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My post to PWM was merely to point out there is a cost. I don't care though. I carry various amounts of cash in chequing accounts at any given time. Usually top up at the beginning of the month to cover expenses for the month. The day I have to worry about interest 'leakage' of small amounts is the day someone needs to take me out to the back forty and dispose of me. 😁
 

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I use a line of credit for transactions, I aim to keep the balance near zero.
No fees, free "overdraft"

I only have checking accounts because for some reason they want you to have them.
 

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I'm kind of mixed on this. The key thing is to have enough affordable options for people and there seems to be so that people can vote with their cash & feet.
I started out at RY decades ago and moved most of my banking to a Vancity credit union because of their fees. Eventually, Vancity didn't have all the services/parameters I was looking for so I moved most of my banking to TD but now I'm able and wanting to maintain a minimum balance as a float and can avoid the fees. Obviously moving financial institutions can be a pain in the rear though.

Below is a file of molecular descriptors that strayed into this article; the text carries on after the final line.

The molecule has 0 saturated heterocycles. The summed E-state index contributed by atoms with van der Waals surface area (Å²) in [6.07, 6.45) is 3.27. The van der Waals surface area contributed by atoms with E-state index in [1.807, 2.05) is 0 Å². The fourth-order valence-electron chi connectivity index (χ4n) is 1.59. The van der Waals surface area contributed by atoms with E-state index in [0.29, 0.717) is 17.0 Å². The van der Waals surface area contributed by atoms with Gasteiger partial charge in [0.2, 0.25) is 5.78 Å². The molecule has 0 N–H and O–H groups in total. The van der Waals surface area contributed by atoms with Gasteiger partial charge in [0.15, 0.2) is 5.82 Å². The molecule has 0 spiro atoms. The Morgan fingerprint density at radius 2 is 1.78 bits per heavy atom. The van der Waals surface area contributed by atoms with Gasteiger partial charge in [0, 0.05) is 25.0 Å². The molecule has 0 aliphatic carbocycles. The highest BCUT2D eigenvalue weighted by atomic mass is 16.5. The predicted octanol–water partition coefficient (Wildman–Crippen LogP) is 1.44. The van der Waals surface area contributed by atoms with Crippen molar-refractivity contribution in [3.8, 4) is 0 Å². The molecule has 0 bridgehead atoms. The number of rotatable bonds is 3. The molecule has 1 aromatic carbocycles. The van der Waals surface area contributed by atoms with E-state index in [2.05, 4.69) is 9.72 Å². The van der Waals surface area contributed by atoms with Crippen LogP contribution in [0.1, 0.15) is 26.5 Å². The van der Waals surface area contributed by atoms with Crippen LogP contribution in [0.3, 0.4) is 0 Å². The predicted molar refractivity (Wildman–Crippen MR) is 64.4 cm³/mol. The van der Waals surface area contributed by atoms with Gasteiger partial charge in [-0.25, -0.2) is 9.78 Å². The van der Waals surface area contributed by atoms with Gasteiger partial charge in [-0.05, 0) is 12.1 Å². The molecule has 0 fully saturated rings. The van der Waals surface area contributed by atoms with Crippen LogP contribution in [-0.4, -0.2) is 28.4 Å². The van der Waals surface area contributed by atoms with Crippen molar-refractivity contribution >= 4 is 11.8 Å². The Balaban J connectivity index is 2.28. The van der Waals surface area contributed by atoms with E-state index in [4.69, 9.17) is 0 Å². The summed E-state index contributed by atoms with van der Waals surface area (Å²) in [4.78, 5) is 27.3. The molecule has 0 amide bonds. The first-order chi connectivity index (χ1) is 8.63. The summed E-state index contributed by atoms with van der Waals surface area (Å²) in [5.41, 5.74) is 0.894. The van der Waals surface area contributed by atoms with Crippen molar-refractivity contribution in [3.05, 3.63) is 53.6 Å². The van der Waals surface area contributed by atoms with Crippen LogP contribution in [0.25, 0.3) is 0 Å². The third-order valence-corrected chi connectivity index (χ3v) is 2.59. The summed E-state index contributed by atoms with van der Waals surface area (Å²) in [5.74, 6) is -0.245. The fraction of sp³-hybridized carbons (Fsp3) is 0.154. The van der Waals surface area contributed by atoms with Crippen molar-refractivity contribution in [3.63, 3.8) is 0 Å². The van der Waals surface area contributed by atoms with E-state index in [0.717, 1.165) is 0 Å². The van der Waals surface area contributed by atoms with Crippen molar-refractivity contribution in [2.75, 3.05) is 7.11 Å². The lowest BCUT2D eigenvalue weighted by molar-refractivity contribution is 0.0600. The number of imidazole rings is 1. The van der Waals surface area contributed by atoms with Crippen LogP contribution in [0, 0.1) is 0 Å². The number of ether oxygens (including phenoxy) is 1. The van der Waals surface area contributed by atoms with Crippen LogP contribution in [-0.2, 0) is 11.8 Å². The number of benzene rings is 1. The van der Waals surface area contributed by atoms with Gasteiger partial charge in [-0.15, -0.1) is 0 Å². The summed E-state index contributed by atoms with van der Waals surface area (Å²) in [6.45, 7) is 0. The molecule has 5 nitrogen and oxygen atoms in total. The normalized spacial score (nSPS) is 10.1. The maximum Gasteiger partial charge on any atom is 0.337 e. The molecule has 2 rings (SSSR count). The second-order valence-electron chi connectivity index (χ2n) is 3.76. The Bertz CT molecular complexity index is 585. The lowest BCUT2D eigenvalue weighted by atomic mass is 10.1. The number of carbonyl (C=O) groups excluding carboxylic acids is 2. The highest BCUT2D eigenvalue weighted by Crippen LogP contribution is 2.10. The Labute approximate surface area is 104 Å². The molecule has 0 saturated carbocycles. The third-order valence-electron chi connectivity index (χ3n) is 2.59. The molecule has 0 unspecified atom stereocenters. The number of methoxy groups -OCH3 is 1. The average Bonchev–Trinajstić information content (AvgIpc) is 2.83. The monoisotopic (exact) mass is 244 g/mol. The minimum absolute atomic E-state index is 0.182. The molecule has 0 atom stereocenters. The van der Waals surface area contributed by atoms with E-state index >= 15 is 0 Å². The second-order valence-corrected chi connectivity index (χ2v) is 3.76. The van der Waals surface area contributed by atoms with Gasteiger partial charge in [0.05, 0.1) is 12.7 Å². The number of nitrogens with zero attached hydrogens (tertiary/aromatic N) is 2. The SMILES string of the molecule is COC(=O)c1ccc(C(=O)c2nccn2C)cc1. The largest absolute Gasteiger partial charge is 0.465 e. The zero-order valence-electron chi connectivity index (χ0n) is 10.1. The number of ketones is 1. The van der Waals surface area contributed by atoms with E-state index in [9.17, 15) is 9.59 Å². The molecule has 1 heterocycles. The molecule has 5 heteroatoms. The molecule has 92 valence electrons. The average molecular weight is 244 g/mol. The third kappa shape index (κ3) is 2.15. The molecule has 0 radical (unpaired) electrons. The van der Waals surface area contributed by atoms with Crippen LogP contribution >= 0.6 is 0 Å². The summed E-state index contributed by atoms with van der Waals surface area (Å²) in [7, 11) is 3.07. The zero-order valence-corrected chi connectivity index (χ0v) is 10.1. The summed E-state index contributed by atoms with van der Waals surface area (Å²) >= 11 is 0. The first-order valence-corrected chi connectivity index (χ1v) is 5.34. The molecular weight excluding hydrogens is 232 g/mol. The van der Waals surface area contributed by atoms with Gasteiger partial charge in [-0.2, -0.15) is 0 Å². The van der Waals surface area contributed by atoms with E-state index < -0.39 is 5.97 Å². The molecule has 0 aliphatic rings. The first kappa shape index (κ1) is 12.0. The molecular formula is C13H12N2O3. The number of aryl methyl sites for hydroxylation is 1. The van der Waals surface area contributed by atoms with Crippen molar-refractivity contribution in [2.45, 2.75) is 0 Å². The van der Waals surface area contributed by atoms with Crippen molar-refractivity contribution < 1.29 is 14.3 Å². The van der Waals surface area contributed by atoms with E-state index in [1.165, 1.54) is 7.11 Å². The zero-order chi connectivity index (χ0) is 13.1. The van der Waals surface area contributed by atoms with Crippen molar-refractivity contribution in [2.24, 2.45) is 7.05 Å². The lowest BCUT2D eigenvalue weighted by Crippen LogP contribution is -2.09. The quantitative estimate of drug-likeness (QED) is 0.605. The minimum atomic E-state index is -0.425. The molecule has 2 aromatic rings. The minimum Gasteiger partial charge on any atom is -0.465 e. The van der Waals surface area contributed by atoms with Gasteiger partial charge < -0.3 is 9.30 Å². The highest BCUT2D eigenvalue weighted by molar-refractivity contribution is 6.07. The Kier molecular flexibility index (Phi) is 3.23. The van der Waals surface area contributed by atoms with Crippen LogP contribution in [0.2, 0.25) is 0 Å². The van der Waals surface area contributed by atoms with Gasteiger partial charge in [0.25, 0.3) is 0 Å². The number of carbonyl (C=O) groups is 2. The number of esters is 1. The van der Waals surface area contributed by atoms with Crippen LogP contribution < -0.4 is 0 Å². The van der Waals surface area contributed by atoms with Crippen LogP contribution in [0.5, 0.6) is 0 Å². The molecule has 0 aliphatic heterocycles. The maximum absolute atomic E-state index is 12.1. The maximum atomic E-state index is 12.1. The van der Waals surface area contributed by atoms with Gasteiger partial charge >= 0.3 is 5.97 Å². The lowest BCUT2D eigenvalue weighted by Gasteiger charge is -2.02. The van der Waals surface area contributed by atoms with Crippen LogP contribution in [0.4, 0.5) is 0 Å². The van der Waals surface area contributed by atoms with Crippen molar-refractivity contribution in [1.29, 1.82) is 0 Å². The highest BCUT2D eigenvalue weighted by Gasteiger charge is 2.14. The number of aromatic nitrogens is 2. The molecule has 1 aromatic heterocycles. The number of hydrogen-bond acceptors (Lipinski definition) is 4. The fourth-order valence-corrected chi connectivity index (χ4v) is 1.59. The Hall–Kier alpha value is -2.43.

I found VanCity to be pretty good sports, dropping the $7 monthly fee when I reached age 55.

I have had an account with Bank of America in the U.S. for 25 years. No deal for seniors. It used to be required to keep a balance of USD1,000 to incur no fees. Now it's maintain $1,500 or pay $9.95 a month. I suppose there must be U.S. banks that offer better deals. I think BofA is poorly regarded by most, but inertia sets in after 25 years and, when I need to deal with them on anything, they make it easy, even though I am no longer a resident. As well, I usually have a lot more in the account than $1,500 in any event, since I let it sit there until the exchange looks favourable. But it used to annoy me when I lived there and had a mortgage to pay. If I went under the minimum balance for 10 minutes at any point in the month, I'd get nailed with the service charge, which I think was about half of what it is now.